“Put simply, successive governments over decades, have failed to build enough homes to deliver the home owning dream that this country has always been proud of,” chancellor Philip Hammond said.
To address this failure in homebuilding, a number of measures were announced, including an “urgent” land banking review to examine the “significant gap” between the number of planning permissions granted and the number of homes built.
Jonathan Sealey, chief executive officer of Hope Capital, thinks the review – to be chaired by Sir Oliver Letwin – could deliver the desperately needed land supply. “While land banking is only just at investigation stage, it may result in developers bringing forward house building developments,” he said.
Sealey continued: “Increased house building would of course increase supply which, if increased in high enough numbers would have a dampening effect on house price rises which would be of benefit to first-time buyers.”
“The other consequence of the land banking could be a flood of land coming onto the market before next April, from developers who had not intended to build on it and are worried about an immediate financial penalty being brought in in the Spring statement. This would at least free up the land for those who really do want to build on it which has to be a positive,” commented Sealey.
However, he also noted that given the current shortage in qualified construction workers – an issue that Hammond will try tackle with a £34m fund – even if more land is freed, it is “hard to see how this will happen in the short term, in the volumes the government wants.”
Despite low levels of unemployment, Britain’s productivity (as measured in economic output per worker and per hour) has remained at roughly the same levels as in 2008.
However, Alan Howard, design and manufacturing lead at the Institution of Engineering and Technology (IET) thinks the commitment to digital transformation will go a long way in meeting production needs, such as by adopting modern methods of construction (MMC).
“Housebuilding really hasn’t updated its techniques so new technology has the potential to allow housing to cost less to build, in less time, with an overall safer and healthier end product,” he said.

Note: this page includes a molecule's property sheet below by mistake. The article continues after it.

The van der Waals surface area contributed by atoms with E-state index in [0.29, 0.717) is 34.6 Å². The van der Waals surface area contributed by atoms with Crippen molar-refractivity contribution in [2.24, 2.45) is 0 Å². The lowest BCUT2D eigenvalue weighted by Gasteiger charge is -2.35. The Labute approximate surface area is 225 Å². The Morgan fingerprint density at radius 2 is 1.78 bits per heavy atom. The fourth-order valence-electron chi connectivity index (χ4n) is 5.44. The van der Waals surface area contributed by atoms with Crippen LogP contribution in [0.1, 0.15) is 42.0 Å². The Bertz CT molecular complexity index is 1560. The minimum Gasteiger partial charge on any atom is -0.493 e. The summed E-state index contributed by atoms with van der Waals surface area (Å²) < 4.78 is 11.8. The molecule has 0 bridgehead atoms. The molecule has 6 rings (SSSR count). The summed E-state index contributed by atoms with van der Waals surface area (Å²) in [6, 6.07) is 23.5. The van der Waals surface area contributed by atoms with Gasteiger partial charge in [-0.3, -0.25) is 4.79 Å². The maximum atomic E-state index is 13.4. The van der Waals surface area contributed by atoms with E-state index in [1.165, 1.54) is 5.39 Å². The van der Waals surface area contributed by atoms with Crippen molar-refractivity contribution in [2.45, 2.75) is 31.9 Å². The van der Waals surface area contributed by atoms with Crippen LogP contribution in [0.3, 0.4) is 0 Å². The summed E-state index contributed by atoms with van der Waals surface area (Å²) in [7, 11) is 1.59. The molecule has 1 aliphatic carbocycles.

“Digital transformation of the construction industry will encourage the use of off-site methods which will massively increase the productivity of the sector,” Howard continued, “this would allow any investment made by government and any land freed up for housing, to be used more effectively.”
In addition to the more policy based measures, Hammond also pledged an additional £15.3bn of new financial support to address the housing shortage – taking the total amount of capital funding, loans and guarantees committed to at least £44bn.
Although these funding announcements are “definitely a step in the right direction”, more operational details and time are needed before a firm judgement can be issued, said James Bloom, managing director of short term lending at Masthaven.
“The headlines are certainly interesting, especially new money for the Home Builders Fund – the chancellor announced some impressive numbers here, but as always, the devil is in the detail. For example, I think allocation of funding for SME developers needs clarification,” he said.
“The government has been trying to fix the under supply of new homes for many years, but so far none of the measures have worked sufficiently,” Bloom continued, “whether [these] new measures will alleviate the structural issues remains to be seen.”
“This will become clearer over the coming weeks and months,” he added.
However, Rico Wojtulewicz, senior policy adviser for the Housing Builders Association (HBA), believes if the announcements are implemented fully, the Budget’s ambition to increase housebuilding can “deliver immediate results”.
“Big announcements on housing have come and gone, as have their promises,” said Wojtulewicz, “however, this budget tackles some of the nuanced conversations that the industry has been having with the Government over the last couple of years.”
He continued: “The register of planning permissions, increased allocation of small sites, consultations dealing with the reality of delivering homes, and lifting the housing borrowing cap are the headlines we are focussing on.”
“Just like the Housing White Paper, we see this as another example of the Government taking on board the opinion of those who actually build the homes we so desperately need,” Wojtulewicz added.